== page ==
4 inbound markets changing the British tourism industry

British inbound travel trends: 4 source markets to keep an eye on

Posted by Nicole Kow on Jun 16, 2016

The tourism industry in England is a multibillion pound industry, generating £106bn annually and receiving close 29.8 million visits from overseas travellers. To remain competitive, English tour and activity operators need to keep an eye on the changing source markets to help them better understand the needs and wants of their customers. 

Here are 4 of the most important source markets shaping British travel trends this 2016.

1. Domestic travel is on the rise, here are 3 reasons why

In 2015, more than 300 million nights were spent away from home as Brits slowly recovered from economic uncertainty. Instead of taking lavish vacations abroad, many have been opting to enjoy their leisure time at more wallet-friendly local destinations.

There has also been a growing Visiting Friends or Relatives (VFR) trend where people are capitalising on their limited leisure time by turning family time into holiday trips.

"People’s interest in the past and heritage is fuelling a sense of Britishness - events like the Royal Wedding are great for us - but the broader implication is for authenticity and meaning," according to Danny Homan, former Director or Communication and Develpoment at the Historic Royal Palaces. This new sense and search for authenticity is also driving domestic travel as people want to find their roots again and experience something that is quintessentially British.

Check out Visit England's report on Domestic Leisure Tourism Trends for the Next Decade for more in-depth analysis on the domestic travel market and practical insight for tour and activity operators to capitalise on this. 


2. China is the UK's fastest growing inbound market

The average absolute growth in terms of spending in 2015 for China was £86m and 25% in terms of relative growth. Other countries showing growth include the USA, France, Saudi Arabia and the UAE. In terms of relative growth, Taiwan takes the lead at 47%. 

China's growing market is coveted all over the world and tapping into this market is key for tour and activity operators to survive in the coming years. The Chinese are curious and want to learn and experience new cultures, but they lack the exposure and knowledge that Western customers have and many in the tourism industry take for granted. As a result, tour and activity operators need to go the extra mile to educate this new customer segment and deliver an authentic experience.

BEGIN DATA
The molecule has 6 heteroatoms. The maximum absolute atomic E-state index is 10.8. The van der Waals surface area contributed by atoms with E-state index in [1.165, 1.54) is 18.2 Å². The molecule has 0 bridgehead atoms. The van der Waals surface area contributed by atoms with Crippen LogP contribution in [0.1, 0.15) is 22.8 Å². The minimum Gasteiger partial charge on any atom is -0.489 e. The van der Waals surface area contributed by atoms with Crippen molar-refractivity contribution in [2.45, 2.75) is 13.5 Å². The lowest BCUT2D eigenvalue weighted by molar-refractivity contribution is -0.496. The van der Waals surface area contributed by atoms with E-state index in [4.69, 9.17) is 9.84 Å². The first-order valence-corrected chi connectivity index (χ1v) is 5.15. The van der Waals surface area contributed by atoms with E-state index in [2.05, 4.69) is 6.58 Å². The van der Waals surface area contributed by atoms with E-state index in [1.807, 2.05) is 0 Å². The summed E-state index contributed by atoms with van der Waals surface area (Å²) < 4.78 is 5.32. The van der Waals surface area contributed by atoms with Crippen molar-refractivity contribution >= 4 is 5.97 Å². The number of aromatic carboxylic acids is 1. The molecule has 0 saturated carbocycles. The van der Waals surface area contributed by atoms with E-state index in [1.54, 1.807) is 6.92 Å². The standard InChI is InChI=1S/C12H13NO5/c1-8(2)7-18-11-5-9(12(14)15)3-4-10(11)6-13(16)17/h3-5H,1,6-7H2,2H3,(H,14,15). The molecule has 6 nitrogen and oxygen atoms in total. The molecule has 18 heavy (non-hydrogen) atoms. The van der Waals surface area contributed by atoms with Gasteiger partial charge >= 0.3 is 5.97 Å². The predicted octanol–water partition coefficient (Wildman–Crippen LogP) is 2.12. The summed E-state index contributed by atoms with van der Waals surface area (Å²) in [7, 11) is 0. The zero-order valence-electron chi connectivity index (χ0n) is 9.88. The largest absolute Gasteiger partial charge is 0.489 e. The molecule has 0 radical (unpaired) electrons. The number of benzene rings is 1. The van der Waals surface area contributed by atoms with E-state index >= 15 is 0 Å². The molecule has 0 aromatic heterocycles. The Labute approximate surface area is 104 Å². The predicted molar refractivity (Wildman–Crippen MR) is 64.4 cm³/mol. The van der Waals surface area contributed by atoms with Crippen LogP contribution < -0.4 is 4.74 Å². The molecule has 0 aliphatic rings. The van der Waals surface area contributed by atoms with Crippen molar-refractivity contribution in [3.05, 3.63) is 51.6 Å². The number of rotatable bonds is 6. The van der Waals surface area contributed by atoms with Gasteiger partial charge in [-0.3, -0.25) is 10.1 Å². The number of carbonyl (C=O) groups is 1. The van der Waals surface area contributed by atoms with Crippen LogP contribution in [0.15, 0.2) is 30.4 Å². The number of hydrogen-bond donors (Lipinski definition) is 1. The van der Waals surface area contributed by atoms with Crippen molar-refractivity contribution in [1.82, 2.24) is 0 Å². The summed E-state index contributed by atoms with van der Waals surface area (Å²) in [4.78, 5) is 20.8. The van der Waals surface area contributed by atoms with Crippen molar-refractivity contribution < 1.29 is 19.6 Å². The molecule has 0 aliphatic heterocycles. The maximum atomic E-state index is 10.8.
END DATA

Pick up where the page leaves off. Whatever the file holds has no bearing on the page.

Download a free checklist to help you attract Chinese customers to your tours or activity. 


3. On the other hand, number visitors from Russia is quickly declining 

Russia saw a 19% decline in its number of visitors to the UK in 2015, spending £43m less than the year before. Lithuania also showed signs of negative growth in 2015, with a 10% decline in spending. Other countries showing negative growth include Norway, Serbia and Brazil. 

If you're interested in learning more about the UK's inbound markets, head over to Visit Britain's Inbound Tourism Trends for more information. 


4.  The EU remains the most important source market, according to UKinbound

In light of the recent Brexit referendum that's about to be voted on, UKinbound released results from their survey to show that 82% of their members believe that the EU remains not only an important source market for them, but also an important source of labour. The fact that 27% of their members' workforces are made up of EU citizens highlights the importance of the freedom of movement in the EU. 

I've included a short clip from the BBC featuring Deidre Wells from UKinbound in a discussion about the importance of this freedom of movement in the UK, and how it could impact the British tourism industry. Other topics brought up in the discussion included the potential effects of a stronger or weaker British Pound and the advantages and disadvantages of leaving the EU. 


For a clearer picture of how the EU has contributed to UK's tourism industry in the past year, you can also head over to Visit Britain's latest monthly data or their monthly inbound update for more information. 

Update: Since the voting for the Brexit referendum has come to pass, and with Britain choosing to leave the EU, we've put together some tips on how tourism companies in the UK and Ireland can prepare themselves to face the uncertainty in the upcoming months. 

What are your thoughts on travel trends in the UK? Let us know in the comments below!


Want to better promote your tourism products to these new markets? Here's how to get started. 

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Nicole Kow

Written by Nicole Kow

Having graduated from the UK, Nicole travelled around Europe before joining TrekkSoft's marketing team. She is now based in KL and regularly blogs about her travels at Next Train Out.

Topics: UK and Ireland

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